“Greece stands out as the country where antisemitic prejudices are the most present although I do not believe that Greece is the least safe country for Jews,” said Rabbi Shlomo Koves, leader of the APL, during a presentation of the survey this week.
MP Konstantinos Karagounis, a former minister, stressed that since the 1980s, a period of antisemitism and anti-Zionism, the Greek State has made a huge turn which has resulted in making Israel one of its most important allies.
A comprehensive survey of anti-Semitic prejudices in 16 European countries, which was released this week in the framework of a meeting of Jewish leaders in Brussels, shows that Greece is, along with Poland and Hungary, the country where the population has the most negative feelings towards the Jews and where antisemitic prejudices are widespread.
According to the survey, commissioned by Action and Protection League (APL), a partner organisation of the European Jewish Association, more than a third of Greeks surveyed believe that “Jews will never be able to fully integrate into society”.
The belief in a “secret Jewish network that influences political and economic affairs in the world” is shared by 58% of Greeks. In addition, some 36% of Greeks have ‘’rather negative feelings” towards Jews.
The survey globally shows that in Western European countries, there is more anti-Israel sentiment while in Eastern European countries (including Greece) there is more traditional anti-Semitism and anti-Judaism.
“Greece stands out as the country where antisemitic prejudices are the most present although I do not believe that Greece is the least safe country for Jews,” said Rabbi Shlomo Koves, leader of the APL, during a presentation of the survey.
“The worrying results of the survey show that anti-Semitism is deeply rooted in Europe,” said Rabbi Menachem Margolin, President of the EJA, who presented a 10-point action plan to the Jewish leaders at the conference.
Asked by European Jewish Press to comment the results regarding his country, Konstantinos Karagounis, a Member of the Greek Parliament and former minister, stressed that since the 1980s, a period of antisemitism and anti-Zionism, the Greek State has made a huge turn which has resulted in making Israel one of its most important allies.
‘’The results of the survey are quite distrurbing but we have been fighting a lot antisemitism in the last few years by making the law more strict which seems to be very effective,’’ he said.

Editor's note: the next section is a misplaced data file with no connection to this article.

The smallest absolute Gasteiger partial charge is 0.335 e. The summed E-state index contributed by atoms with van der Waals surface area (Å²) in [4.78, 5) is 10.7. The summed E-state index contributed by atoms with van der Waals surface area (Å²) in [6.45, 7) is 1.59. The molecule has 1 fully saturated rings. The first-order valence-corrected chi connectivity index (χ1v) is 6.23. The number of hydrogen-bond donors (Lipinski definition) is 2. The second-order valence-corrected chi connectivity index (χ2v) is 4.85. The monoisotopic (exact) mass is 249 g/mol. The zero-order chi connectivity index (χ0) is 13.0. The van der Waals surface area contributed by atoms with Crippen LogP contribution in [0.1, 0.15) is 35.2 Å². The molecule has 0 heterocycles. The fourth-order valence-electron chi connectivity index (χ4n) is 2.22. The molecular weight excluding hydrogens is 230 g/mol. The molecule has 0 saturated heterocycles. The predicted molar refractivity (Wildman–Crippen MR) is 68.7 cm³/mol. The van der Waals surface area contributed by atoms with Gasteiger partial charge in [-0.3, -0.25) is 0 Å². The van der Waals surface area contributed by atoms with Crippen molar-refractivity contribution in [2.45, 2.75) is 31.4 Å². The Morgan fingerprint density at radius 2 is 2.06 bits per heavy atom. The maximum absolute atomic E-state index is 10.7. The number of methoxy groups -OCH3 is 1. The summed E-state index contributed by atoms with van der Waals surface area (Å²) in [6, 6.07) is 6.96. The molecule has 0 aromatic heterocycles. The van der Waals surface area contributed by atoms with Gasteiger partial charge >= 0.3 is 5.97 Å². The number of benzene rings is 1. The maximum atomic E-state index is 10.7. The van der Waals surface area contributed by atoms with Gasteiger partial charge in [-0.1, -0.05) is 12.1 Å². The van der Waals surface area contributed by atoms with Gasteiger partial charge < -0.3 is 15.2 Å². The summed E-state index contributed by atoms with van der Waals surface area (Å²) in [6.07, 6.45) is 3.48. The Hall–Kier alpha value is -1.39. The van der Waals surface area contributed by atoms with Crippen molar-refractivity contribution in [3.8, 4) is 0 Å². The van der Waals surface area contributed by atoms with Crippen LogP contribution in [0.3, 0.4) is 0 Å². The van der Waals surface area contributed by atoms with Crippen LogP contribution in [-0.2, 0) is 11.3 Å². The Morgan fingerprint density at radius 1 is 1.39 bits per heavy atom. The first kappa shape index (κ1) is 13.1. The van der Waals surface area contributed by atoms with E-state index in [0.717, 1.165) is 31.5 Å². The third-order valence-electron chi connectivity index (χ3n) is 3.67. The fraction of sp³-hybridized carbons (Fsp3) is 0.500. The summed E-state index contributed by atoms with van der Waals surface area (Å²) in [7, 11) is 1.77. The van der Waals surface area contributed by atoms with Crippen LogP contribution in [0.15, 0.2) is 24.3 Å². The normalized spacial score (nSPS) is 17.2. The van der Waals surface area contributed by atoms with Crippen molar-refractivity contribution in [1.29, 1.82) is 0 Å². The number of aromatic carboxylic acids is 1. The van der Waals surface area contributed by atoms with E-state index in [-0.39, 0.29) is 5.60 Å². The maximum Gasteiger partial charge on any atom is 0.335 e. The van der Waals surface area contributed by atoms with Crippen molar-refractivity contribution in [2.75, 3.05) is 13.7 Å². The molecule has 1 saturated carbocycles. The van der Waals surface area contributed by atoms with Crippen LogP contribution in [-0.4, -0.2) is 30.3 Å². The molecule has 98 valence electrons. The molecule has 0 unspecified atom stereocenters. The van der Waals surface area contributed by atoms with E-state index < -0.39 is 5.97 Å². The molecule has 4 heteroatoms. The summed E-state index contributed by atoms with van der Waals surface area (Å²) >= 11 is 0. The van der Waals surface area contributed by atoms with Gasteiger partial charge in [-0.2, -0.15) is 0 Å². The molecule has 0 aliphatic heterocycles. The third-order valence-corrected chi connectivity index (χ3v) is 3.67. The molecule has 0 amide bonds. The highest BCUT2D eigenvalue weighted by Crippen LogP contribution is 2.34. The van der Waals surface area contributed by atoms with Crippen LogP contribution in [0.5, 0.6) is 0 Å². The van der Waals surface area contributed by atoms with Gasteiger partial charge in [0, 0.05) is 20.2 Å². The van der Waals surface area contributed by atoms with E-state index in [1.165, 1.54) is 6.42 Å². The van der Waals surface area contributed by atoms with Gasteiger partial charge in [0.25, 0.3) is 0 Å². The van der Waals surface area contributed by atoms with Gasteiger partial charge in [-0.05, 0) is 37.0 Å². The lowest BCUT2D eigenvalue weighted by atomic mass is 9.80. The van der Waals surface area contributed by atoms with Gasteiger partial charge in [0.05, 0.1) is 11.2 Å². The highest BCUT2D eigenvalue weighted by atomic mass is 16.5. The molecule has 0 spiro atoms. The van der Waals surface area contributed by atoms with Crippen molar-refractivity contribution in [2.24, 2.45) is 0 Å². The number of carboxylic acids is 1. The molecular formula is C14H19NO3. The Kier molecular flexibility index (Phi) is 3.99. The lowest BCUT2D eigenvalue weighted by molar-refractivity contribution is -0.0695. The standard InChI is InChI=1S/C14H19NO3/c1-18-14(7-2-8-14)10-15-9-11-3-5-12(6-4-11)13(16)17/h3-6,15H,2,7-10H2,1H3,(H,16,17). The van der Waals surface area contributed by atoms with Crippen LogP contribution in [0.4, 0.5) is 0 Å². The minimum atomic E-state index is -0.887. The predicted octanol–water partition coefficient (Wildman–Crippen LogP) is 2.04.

‘’We show zero tolerance for Neo-Nazis and extremists,’’ he added
He noted that the survey shows that the percentage of antisemitic prejudices is very high especially for Greek people that are more aged (more than 50/60 yea old). ‘’This has to do with perceptions. ‘’The optimistic part is that is that for the younger generation the percentage is very low. That makes me optimistic and shows that if we give more education and if we inform more the population, especially the youths, I think that our fight will be very effective,’’ Karagounis said.
‘’Another good thing is that we have no violent incidents against Jews in Greece but of course we still have a lot of work to do,’’ he added.
He described the ties between his country and Israel (and Cyprus) as ‘’veryu strong’’. ‘’We share the same values,’’ he added.
‘’Now we can speak of a country that has embraced its Jewish heritage, recognized the destruction of its Jewish communities by the Nazis, recognized its inherent faults. Greece is now a country that is actively fighting antisemitism through education, through law-making and of course through public statements,” said Karagounis.
Last Sunday, the European Commission Vice-President, Margaritis Schinas, visited the Jewish Museum of Thessaloniki (Salonika). During his visit, Schinas, who is from the northern Greek city, reassured Jewish communities of Europe that the European Union will support them in the face of modern threats.
“As Vice President, I want to assure the Jewish communities in Europe that the EU will not leave them unprotected from the many modern threats that are overshadowing their lives today. We will guarantee their safety, we will strengthen their education and culture, we will do everything to preserve the historical memory of the Holocaust, especially now that the last survivors are leaving us without their personal stories,” he said.
His visit to the Jewish Museum of Salonika came a few days after the presentation of the EU’s first strategy on combating antisemitism and preserving Jewish life.